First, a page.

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Youth in ancient style

By Jiang Yijing | China Daily | Updated: 2019-10-16 08:40
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A young woman practices Chinese calligraphy at a mid-autumn gathering held by the Beijing Hanfu Association last month in Yuetan Park.[Photo provided to China Daily]

Costume revival 

About 91 percent of China's population, or 1.2 billion people, are ethnic Han.

A report by the WeChat public account, Hanfu Information, says there were over 2 million active hanfu enthusiasts in 2018, a 73 percent increase over the previous year.

Their average age was 21, and over 88 percent were women.

Hanfu Information's report also found 129 brick-and-mortar stores selling hanfu in 25 provinces, municipalities and autonomous regions, and over 810 specialty shops on the e-commerce platform Taobao, a 24 percent increase compared with 2017.

Data from online retailer Tmall shows a 92 percent increase in the number of hanfu consumers in 2018 compared with the previous year. Women accounted for 87 percent of the purchases.

Many credit the rejuvenation to an electrician named Wang Letian, who wore hanfu on the street in Henan's provincial capital, Zhengzhou, one day in November 2003. His image went viral online.

"Since then, it has no longer been just a costume for dramas or portrait photography," Yang says.

Zhuang Shaoqing, deputy manager of the Beijing Hanfu Association, recalls the trend taking off.

"Ten years ago, if I saw someone in Beijing wearing hanfu, I probably knew their name because there were fewer than 100 people who wore it," says Zhuang. "But now, I wouldn't know 99 percent of them."

The nonprofit the 32-year-old exhibition curator co-founded in 2009 claims to be the capital's largest and oldest Han-clothing cultural association with over 600 registered members.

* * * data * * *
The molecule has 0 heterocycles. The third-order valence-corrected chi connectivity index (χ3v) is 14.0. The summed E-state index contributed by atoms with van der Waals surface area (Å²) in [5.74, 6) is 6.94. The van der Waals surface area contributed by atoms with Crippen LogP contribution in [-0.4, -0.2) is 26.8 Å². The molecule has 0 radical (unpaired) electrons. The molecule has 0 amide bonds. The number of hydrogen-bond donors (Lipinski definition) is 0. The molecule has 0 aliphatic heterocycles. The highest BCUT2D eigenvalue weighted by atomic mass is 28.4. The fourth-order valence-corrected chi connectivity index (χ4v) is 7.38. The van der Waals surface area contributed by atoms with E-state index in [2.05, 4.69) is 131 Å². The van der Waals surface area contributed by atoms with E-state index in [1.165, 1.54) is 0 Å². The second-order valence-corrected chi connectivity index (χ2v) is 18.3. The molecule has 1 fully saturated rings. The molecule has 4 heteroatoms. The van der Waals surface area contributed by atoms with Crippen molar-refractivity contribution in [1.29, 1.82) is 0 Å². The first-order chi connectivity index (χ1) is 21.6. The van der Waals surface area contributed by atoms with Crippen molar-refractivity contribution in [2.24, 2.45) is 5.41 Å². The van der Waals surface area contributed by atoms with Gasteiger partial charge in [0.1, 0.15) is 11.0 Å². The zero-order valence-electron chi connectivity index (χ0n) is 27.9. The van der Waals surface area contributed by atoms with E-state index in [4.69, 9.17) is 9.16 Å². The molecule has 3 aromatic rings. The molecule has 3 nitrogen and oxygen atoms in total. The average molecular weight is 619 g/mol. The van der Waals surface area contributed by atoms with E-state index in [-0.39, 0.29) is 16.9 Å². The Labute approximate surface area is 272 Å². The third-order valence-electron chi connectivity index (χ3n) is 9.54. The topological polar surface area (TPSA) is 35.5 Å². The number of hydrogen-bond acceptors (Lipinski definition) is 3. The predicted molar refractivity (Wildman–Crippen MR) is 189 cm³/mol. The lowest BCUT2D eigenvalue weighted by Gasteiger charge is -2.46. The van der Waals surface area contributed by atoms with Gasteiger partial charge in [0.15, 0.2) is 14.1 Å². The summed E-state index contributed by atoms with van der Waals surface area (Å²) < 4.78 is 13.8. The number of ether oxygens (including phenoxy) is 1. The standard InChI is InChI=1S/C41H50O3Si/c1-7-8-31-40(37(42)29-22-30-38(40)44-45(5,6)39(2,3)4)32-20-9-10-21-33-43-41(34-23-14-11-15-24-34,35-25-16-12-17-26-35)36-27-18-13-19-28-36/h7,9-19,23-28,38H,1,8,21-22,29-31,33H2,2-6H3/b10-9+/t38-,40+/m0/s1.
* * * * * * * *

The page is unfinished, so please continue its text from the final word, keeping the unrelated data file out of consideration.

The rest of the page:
"About 30 or 40 people would attend our activities a decade ago," Zhuang recalls. "We worried too few people would show up.

"Now, we have to cap the numbers. Otherwise, there may be too many."

The Beijing Hanfu Association hosts such activities as public performances, lectures on etiquette and training in such traditional arts as calligraphy, needlework and handicrafts.

"We don't want hanfu to be just a piece of clothing … but also an expression of our national spirit and cultural heritage," Zhuang says.

Association member and activity organizer Xu Gangyu began to learn about hanfu when she was in high school.

"I'd blush six years ago when people on the street would stare at me when I wore hanfu, but now hanfu is commonplace," says the 24-year-old female computer engineer, who adds that she wears contact lenses, rather than glasses, with the traditional clothing to make her look more authentic.

Working with the association also helped her learn about traditional festivals, she says. For example, singles would court each other during Lantern Festival. And during Qixi, or "Chinese Valentine's Day", girls would show off their sewing and embroidery skills.

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